McCartney, Ringo, Among Big Names Helping Artistic Neighbourhood Hit By Sandy

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Paul McCartney, Dave Stewart, Ringo Starr, Joe Walsh, Eric Burdon, Kenny Wayne Shepherd and Jeff Lynne are among the artists who have contributed tracks to Songs After Sandy: Friends of Red Hook For Hurricane Sandy Relief, an album trilogy benefitting the small artistic community of Red Hook in Brooklyn, NY. Some have also donated items for sale.

On Oct. 29, when Hurricane Sandy ripped through New York City, this isolated hook-shaped community on a peninsula by New York Harbor was devastated too. In the aftermath, many business owners returned to find their basements flooded and water destroying their main floors, walls, electrical, products, furniture — not to mention livelihood.

While help is on the way from bigger agencies, such as The Federal Emergency Management Agency (FEMA), the people of Red Hook decided to take charge and help each other.

Music publicist Elizabeth Freund of Beautiful Day Media & Management who spearheaded Songs After Sandy and lives in Red Hook tells Samaritanmag, “As the community was in the first week of the aftermath and the shock, we were all trying to figure out ways to get immediate assistance and I saw that my community was struggling.

“Primarily with the individuals, there seemed to be more readily accessible aid. I myself had my daughter’s bedroom and my bedroom and office flooded fully and I found the community come and encircle me and help me through it. I rent and my landlord took care of the infrastructure and there was just an amazing amount of generosity that poured my way and saw me through,” she continues, “but what I saw in terms of the community that I rely on in terms of the businesses — the coffee shops, the restaurants, the stores — things were much harder for them.

“There’s so much unseen damage done. It’s easy when you walk down the streets in the first few weeks to see the actual physical damage, but the economic damage is enormous.” (See the Restore Red Hook video below, featuring people from the neighbourhood talking about the damage they saw and suffered).

Despite the huge public outpouring for the victims of Sandy from mass scale funding efforts by large organizations — and the pledge of half-a-billion dollars from the U.S. government — the distribution of that money is often slow and hampered by paperwork and red tape. Smaller communities might not receive help as quickly as needed.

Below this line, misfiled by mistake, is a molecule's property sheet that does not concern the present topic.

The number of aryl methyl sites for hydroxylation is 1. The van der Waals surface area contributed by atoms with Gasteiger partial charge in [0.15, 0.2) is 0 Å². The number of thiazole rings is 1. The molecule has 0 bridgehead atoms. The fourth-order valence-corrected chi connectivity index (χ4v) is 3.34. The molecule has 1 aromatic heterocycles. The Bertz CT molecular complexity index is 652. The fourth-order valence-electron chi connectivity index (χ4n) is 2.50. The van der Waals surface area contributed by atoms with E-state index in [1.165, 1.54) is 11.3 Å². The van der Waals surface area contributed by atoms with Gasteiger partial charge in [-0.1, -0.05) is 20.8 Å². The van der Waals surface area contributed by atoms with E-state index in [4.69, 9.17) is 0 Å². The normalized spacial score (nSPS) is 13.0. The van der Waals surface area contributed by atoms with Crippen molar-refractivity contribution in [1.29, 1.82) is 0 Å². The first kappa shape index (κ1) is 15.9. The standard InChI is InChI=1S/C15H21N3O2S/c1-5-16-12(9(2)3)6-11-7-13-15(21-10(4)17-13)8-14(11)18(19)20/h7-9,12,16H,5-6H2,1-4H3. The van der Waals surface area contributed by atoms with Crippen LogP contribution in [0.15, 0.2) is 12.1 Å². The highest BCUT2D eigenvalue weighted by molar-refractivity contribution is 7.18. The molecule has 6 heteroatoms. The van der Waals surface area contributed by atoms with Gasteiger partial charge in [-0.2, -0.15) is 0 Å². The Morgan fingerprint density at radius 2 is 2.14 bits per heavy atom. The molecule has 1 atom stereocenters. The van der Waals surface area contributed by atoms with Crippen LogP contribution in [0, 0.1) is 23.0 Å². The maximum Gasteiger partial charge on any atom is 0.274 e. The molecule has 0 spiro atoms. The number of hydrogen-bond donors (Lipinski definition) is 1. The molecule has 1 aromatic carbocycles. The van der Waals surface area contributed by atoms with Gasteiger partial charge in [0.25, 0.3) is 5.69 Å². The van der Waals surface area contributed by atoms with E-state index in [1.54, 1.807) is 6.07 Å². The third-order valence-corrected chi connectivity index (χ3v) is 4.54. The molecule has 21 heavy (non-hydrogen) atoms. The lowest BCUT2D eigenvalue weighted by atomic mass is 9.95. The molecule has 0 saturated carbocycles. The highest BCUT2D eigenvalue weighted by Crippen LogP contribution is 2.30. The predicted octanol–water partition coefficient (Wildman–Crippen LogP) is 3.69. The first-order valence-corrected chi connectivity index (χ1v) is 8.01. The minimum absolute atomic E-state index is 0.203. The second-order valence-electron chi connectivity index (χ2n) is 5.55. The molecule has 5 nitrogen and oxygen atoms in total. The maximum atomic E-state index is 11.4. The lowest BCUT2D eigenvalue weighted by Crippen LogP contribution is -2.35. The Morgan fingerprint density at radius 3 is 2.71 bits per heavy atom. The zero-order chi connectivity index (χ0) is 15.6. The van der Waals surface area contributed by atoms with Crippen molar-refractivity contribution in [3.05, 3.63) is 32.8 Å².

Red Hook is fairly isolated. It is situated right on the harbor and has no subway, just bus. A ferry operates due to a nearby IKEA. “It’s very disconnected which is one of its charms,” Freund explains. “All the buildings are low. Even the electricity is raised so it has almost quaint feeling for a city. And it draws a particular person. The community is a very tight-knit, filled with artists, filled with small entrepreneurs.  It’s also a very economically depressed area so we have a couple of [housing] projects. It’s an integrated, interesting off-the-beaten-track kind of place.”

Two days after the disaster struck, Freund reached out to her friends, clients and contacts in the music industry to donate songs to raise funds for Red Hook from digital sales. She was able to round up an impressive group of people willing to help make her charitable music project a reality, and they in turn reached out to their friends.

“Ringo and Eric Burdon are clients. I used to work with Bow Thayer who’s a friend. Joe Walsh is a friend,” Freund rattles off when asked how she landed such amazing names.  “Joseph Arthur lives nearby.  Brendan Benson worked with Eric Burdon; he’s a friend too. Other people just heard about the project and called in, like Matt Lenny and Toby Lightman. Jeff Lynne is in the circle of Ringo; Joan Osbourne is a Brooklynite; and Kenny Wayne Sheppard knows Ringo and Joe. So it was that kind of thing.”

The three-volume collection is for sale on PledgeMusic until the end of February, after which it will reside at Songsaftersandy.com. The cost for all three is $35, which includes such bonus material as a music video by Bob Weir and Jesse Malin and a song by McCartney. One volume sells for $15.

There have also been a steady stream of items for purchase, including a pair of Roger Hodgson concert tickets and meet ‘n’ greet and a used drum head signed by Ringo, both sold.  Still available are a signed Ben Folds Five limited-edition lithograph and a handwritten poem signed by Edgar Winter, among other items. More will be added.

Sponsored by Green Ground Zero, all proceeds from the sale of the albums and items, will go to Restore Red Hook, Red Hook Initiative, Occupy Sandy, — “specifically the ‘wedding register’ they maintain where they detail items needed in specific communities — and Green Ground Zero.” According to notes provided on the project, an advisory board, comprised of third party members, will ensure funds are disbursed responsibly.

“It’s certainly not a quick and easy way to bring in funds, but we’re getting there,” says Freund. “I’d love to see something in the vicinity of $50,000.”

 

 

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Samaritanmag.com is an online magazine covering the good deeds of individuals, charities and businesses.